Cyberlaw Prediction 8: A legal challenge to David Cameron’s porn filtering system

By Mark Leiser |

December 30, 2013 | 4 min read

A very loose collection of cyberlaw predictions for 2014. More social media lunacy. The cloud gets a whole lot larger. The Internet starts to erase itself, much to Google’s chagrin. Facebook implodes. For the first time in the history of 3D printing, a 3D printer gets printed by a 3D printer. Everyone locks everything on the Internet down. Legal challenges to Cameron’s porn filters. The Daily Mail continues to advocate for the blocking of every offensive website, except its. Intellectual Property lawyers continue sending letters demanding things be removed from the Internet, highlighting their complete misunderstanding of the Streisand effect.

At Number 8: A legal challenge to the Daily Mail’s David Cameron’s porn filtering system

I have been harping on about the lunacy of David Cameron’s porn filtering plan as it is not a suitable filtering system to “protect children” and has resulted in the filtering system having taken large parts of the legitimate Internet content ofline to millions of people. Caught up in the aftermath are the children that Cameron claims to be protecting. We now have a raft of websites that are unavailable and offline, including sexual health sites, rape and abuse support sites, child support sites, and even the UN Convention on the rights of the child have all been considered “unsuitable” for children. A tweet to O2 about their classification process confirmed what we all know to be true: they use the British Board of Flim Classification’s framework for guidance on how to classify and Symantec does the site classification for the mobile provider.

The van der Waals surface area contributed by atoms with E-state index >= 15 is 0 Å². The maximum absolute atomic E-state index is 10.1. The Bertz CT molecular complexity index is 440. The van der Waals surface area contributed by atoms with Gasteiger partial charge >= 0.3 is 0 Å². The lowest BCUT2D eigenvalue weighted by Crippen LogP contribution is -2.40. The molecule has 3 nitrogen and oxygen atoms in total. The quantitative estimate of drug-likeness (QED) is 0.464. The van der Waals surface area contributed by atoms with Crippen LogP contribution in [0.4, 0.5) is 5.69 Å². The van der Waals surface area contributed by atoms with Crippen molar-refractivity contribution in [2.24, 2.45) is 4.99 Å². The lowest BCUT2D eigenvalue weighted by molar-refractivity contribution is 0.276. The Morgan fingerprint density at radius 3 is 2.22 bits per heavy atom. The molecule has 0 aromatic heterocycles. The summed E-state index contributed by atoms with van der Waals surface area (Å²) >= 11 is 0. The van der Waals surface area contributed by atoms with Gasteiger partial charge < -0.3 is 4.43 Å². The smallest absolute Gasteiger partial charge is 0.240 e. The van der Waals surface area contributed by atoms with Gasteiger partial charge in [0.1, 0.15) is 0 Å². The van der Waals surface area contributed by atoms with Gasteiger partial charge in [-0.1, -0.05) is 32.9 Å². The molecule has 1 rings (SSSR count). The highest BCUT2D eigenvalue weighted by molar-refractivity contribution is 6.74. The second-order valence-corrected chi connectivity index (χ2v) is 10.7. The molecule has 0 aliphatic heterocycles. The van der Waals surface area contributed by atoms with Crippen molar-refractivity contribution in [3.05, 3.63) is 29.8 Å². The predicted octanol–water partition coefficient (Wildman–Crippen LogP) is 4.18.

All of a sudden, a phone network is using a private corporation to decide what categories of speech are acceptable to you and what isn’t. For us cyber lawyers, this frightens the heck out of us because of the active limitations that a corporation can put on free speech. This often sets precedent for other corporations to do the same. And the courts will tend to bend over backwards to ensure proportionality and rationality occurs on any restrictions of free speech. We have already seen limited legal action with regards to how and why blocking “extremism” websites is illegitimate. The Home Office and the Crown Prosecution Service are making determinations that particular pages are "unlawfully terrorist related" - they then distribute a list of "unlawful" URLs to filtering software manufacturers to incorporate in their products. The objective is to block sites on public networks like the type you find in public libraries and universities. Currently, information that someone doesn’t like is being removed from the web by using the same methodology used by the Internet Watch Foundation (IWF) – the organisation tasked with blocking access to child sexual abuse images. ISPs block your access to the page to avoid even accidentally clicking through. The problem with this method is that the IWF often blocks legitimate sites and images. (See my previous article that mentions the Scorpions album Virgin Killer nearly taking down Wikipedia) The problem for the cyber-libertarians out there is not that there is not tough preventative measures to accessing websites with illegal content, but that there is currently not any notice or appeal for the blocking; there is no legislative authority, and there are no oversight and transparency among who is doing the actual filtering and blocking. Without an effective appeal mechanism, legitimate images are being blocked and sites run the risk of being black listed as a result. As Daniel Foster, the technical director for 34ISP.com, states: “I don’t think filtering can work effectively. We’ve seen examples (not least on Newsnight) of legitimate sites being blocked by the filters at large ISPs - online advice sites and even sexual health Scotland ended up on the block list. Whilst few people would make a case that children should be viewing pornography, outright censorship is going too far in the other direction. False positives will cause damage to those sites that end up inadvertently blocked, and one could see a commercial site being blocked getting litigious if it affected their revenue.“On a technical level, there are always ways around the filters put in place and restricting access to material, whatever that material may be, often makes it seem more exciting than would otherwise be the case. Some will see it as a game to “beat the filters” and gain access to forbidden fruits.”